That does not mean that I don’t make decisions (it is not exactly something you can avoid doing), nor is it that I make bad decisions (although that has certainly happened over the years), but I have a problem knowing when enough is enough when it comes to extrapolating the possible outcomes of the choices.
I can get paralyzed by the possibilities.
Once a decision is made, I can follow through without much of a problem, but up until that point I can worry myself sick and silly imagining.
Except on certain occasions.
There have been a few times in my life that I have made a snap decision without thinking much about it.
I have been ruminating for a few months on doing something that, on the face of it, seems like a good idea. I have even convinced myself of it.
You see, I had this decision to make years ago as well. I had it offered up to me on a silver platter once….and without the issues that would make it difficult now.
And I was flat wrong.
The door of opportunity opened and I slammed it shut.
I should have taken what was offered to me and run with it. But I had such an aversion and a visceral reaction to the idea that I immediately thought, “There is no way I am doing that.”
I did not weigh the possibilities and benefits. I did not think about how far ahead it could get me. I did not think about the fact that I may never get the opportunity again. And there may have been a few self-esteem and emotional issues holding me back, about which I was not fully aware at the time (I was 24, give me a break). Ones that didn’t allow me to either recognize my own potential or maximize the opportunities given to me. Had I been confident, thoughtful and more strategic at the time, I would have jumped at the chance.
As a matter of fact, looking back on myself at 24 from 17 years into the future, I realize what an idiot I was. If Greta is ever offered a similar opportunity at that age and turns it down for the reasons I did, I will have a fit. I will do everything I possibly can to change her mind.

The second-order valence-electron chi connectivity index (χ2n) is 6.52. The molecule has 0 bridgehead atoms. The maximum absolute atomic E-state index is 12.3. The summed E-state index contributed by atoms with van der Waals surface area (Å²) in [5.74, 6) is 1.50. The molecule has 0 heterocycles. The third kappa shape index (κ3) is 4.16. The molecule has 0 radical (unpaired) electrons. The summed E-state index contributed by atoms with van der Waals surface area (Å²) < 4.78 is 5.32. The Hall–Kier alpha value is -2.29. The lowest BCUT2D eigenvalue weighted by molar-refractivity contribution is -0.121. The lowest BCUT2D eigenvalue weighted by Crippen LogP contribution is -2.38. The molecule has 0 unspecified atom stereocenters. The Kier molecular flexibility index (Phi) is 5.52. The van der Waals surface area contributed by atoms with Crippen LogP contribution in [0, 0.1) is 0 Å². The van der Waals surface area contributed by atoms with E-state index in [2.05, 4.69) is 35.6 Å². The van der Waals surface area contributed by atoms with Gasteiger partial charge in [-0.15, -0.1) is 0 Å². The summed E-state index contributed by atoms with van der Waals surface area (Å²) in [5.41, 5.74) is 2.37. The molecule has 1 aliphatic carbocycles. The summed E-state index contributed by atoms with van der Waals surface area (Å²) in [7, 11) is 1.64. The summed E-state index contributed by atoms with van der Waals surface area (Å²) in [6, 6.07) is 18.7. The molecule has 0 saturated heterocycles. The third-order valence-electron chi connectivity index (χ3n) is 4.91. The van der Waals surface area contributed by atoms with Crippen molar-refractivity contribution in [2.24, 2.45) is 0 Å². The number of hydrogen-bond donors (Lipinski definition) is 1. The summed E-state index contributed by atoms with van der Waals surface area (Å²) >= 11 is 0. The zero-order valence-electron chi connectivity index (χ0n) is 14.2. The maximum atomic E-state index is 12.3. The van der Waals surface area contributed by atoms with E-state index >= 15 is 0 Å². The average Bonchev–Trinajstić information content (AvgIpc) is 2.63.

No one did that for me. And, on the one hand, I wish someone had. At least then.
But on the other, not so much.
Because the visceral reaction my younger self had to the opportunity back then is the very reason I am choosing not to pursue it all these years later.
In the last 17 years I have learned a lot.
I have learned about responsibility, duty, trust, honesty and work ethic.
I have learned about myself, both my strengths and shortcomings …and hopefully how to both accentuate and mitigate them.
But there is something that tends to get squashed down as you learn all of the above.
Your inner voice.
Your id and ego get pushed around by the superego so much and so often that we not only ignore them completely, but we vilify them for wanting.
We learn to ignore the part of us that reacts and says, “I don’t want to.”
Ezra says that sometimes. Depending on my mood and the situation, the answer to it is either (1) “I didn’t ask you if you wanted to, I told you to. Now go.” (usually used if I tell him to pick up his room or eat his vegetables and that was his response); or (2) “I know you don’t. I don’t want to either, but we have to. So come on and let’s get it over with.” (used to commiserate not wanting to go to school or get shots or the like, but still teaching that some things have to be done no matter what we want).
As we get older, we think more in terms of what I should be doing instead of what we want to do.
How many mothers can sit down for an hour during the day, shut out the world to read 50 Shades of Grey?
How about while knowing that the dishes need doing or dinner needs cooking or laundry needs washing?
Not so many, uh?
Most of us would start thinking about all the things we should be doing and allow that to trump what we want to do. I know it is a small scale example, but Pavolv didn’t have to use the Liberty Bell and a fillet mignon, either, now did he?
Given a few decades of that, it is not surprising that we over extend ourselves and stop listening to the little voice inside that simply says, “I don’t want to” and get bullied by the one that screams, “I didn’t ask what you wanted, now did I?”
But I am not going to do that. I am not going to be pushed into something I don’t want, even if I am the one doing the bullying.
I am going to believe that the reason I don’t want to do this is because there is a better way, another option, an opportunity that I can’t see yet coming down the pike. One that will be infinitely better for me and mine than the one I am passing on.
I cannot believe that at two different times in my life I have been presented with the same idea and that both times my gut tells me no… and then that there is no reason for it.
There has to be another way to get where I want to go. A way that suits me and who I am. I don’t know what it is and I don’t know how to even figure out what it might be. But I have to trust that there is a path for me that gets the same – or better – rewards.
Holy cow, I had better be right about this.